Last week, I opened my email to continue a conversation about the new Star Wars movie, and I was immediately derailed by “breaking news” about deadly violence. And then another headline appeared, informing me that American leaders were quickly condemning the violence.

My plans to discuss Rogue One suddenly seemed so… trivial. So I scanned the official statement:

“ISIS and other Islamist terrorists continually slaughter Christians in their communities and places of worship as part of their global jihad. These terrorists … must be eradicated from the face of the earth.”

On another occasion, I might have indulged the same impulse and said, “Eradicate our enemies!”

But a haunting gallery of faces appeared in my mind’s eye: Nine soft-spoken monks, gathered around a table in prayer, seeking God’s guidance. Back in 1996, in the Atlas mountains of Algeria, the French Trappist monks of Tibhirine offered a response to violent Islamic extremists. And what they did stays with me, challenging me to search my heart and ask what Christ would require of me if ISIS advanced on my home.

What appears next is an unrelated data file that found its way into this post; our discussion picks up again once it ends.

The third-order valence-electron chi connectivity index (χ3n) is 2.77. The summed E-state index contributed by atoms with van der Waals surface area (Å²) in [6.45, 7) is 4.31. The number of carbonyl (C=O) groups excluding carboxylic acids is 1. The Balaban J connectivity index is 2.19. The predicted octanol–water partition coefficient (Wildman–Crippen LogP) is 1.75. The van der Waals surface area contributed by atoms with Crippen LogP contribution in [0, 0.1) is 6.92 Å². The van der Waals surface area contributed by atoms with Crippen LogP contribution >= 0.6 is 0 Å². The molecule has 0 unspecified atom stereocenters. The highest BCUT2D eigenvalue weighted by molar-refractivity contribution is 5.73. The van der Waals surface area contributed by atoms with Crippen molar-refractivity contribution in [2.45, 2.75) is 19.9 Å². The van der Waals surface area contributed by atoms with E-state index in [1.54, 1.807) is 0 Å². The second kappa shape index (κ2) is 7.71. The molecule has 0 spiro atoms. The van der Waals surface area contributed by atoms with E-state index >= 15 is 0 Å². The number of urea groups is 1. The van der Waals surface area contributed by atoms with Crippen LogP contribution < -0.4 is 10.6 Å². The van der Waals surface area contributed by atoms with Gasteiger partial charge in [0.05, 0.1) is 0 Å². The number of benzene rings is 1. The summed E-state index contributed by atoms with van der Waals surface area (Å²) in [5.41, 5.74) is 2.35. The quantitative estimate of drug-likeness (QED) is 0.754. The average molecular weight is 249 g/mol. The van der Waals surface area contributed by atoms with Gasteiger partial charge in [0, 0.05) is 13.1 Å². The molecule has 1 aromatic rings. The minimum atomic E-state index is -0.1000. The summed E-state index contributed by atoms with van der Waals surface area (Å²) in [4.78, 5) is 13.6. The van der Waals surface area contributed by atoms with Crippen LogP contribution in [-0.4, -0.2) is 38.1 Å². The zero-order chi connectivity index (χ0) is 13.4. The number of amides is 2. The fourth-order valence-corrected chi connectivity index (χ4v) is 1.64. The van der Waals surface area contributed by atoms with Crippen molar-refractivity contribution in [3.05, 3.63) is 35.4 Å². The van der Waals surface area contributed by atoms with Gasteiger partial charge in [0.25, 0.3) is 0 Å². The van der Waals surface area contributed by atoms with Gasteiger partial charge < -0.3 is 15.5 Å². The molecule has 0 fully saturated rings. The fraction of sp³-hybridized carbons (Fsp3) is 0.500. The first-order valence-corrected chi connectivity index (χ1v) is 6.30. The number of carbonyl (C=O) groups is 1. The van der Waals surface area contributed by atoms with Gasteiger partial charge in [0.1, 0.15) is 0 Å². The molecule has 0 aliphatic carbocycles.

To be more precise, these faces I see are actually just actors from the 2010 feature film Of Gods and Men. It’s a film that has made a lasting impression on me, altering the way I think about Christian responses to terrorism. And it isn’t just any “Christian movie.” It has a 92 percent positive rating at Rotten Tomatoes, and it won a long list of film festival awards, including the Grand Prize and the Ecumenical Prize from the 2010 Cannes Film Festival. I’m confident it will make an impression on you, too.

Of Gods and Men follows the true story of monks who were serving Algerian ...

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